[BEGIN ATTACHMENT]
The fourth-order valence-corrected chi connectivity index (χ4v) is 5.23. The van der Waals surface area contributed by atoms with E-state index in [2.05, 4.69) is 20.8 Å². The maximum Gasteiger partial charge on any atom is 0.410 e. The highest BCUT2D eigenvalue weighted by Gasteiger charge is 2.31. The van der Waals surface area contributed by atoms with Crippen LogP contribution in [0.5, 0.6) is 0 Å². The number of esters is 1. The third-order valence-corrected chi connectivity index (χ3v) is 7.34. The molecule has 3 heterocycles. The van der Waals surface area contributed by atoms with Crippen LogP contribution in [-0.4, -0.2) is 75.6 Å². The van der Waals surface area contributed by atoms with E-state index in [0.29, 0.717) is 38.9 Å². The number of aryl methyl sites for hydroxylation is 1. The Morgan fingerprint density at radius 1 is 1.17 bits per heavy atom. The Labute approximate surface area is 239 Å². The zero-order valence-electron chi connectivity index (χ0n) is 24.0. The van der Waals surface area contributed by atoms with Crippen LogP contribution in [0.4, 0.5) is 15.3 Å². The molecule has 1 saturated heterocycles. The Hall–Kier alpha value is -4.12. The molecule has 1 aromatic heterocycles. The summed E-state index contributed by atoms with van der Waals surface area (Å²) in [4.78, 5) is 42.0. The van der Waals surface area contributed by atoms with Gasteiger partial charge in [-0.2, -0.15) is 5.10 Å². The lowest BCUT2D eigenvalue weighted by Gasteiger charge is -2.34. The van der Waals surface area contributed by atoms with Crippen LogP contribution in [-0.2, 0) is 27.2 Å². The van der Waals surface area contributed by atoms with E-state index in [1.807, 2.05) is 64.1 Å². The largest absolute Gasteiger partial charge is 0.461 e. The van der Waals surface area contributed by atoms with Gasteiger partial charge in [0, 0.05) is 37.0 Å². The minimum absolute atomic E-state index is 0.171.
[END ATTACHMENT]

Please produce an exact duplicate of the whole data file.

The fourth-order valence-corrected chi connectivity index (χ4v) is 5.23. The van der Waals surface area contributed by atoms with E-state index in [2.05, 4.69) is 20.8 Å². The maximum Gasteiger partial charge on any atom is 0.410 e. The highest BCUT2D eigenvalue weighted by Gasteiger charge is 2.31. The van der Waals surface area contributed by atoms with Crippen LogP contribution in [0.5, 0.6) is 0 Å². The number of esters is 1. The third-order valence-corrected chi connectivity index (χ3v) is 7.34. The molecule has 3 heterocycles. The van der Waals surface area contributed by atoms with Crippen LogP contribution in [-0.4, -0.2) is 75.6 Å². The van der Waals surface area contributed by atoms with E-state index in [0.29, 0.717) is 38.9 Å². The number of aryl methyl sites for hydroxylation is 1. The Morgan fingerprint density at radius 1 is 1.17 bits per heavy atom. The Labute approximate surface area is 239 Å². The zero-order valence-electron chi connectivity index (χ0n) is 24.0. The van der Waals surface area contributed by atoms with Crippen LogP contribution in [0.4, 0.5) is 15.3 Å². The molecule has 1 saturated heterocycles. The Hall–Kier alpha value is -4.12. The molecule has 1 aromatic heterocycles. The summed E-state index contributed by atoms with van der Waals surface area (Å²) in [4.78, 5) is 42.0. The van der Waals surface area contributed by atoms with Gasteiger partial charge in [-0.2, -0.15) is 5.10 Å². The lowest BCUT2D eigenvalue weighted by Gasteiger charge is -2.34. The van der Waals surface area contributed by atoms with Crippen LogP contribution in [-0.2, 0) is 27.2 Å². The van der Waals surface area contributed by atoms with E-state index in [1.807, 2.05) is 64.1 Å². The largest absolute Gasteiger partial charge is 0.461 e. The van der Waals surface area contributed by atoms with Gasteiger partial charge in [0, 0.05) is 37.0 Å². The minimum absolute atomic E-state index is 0.171.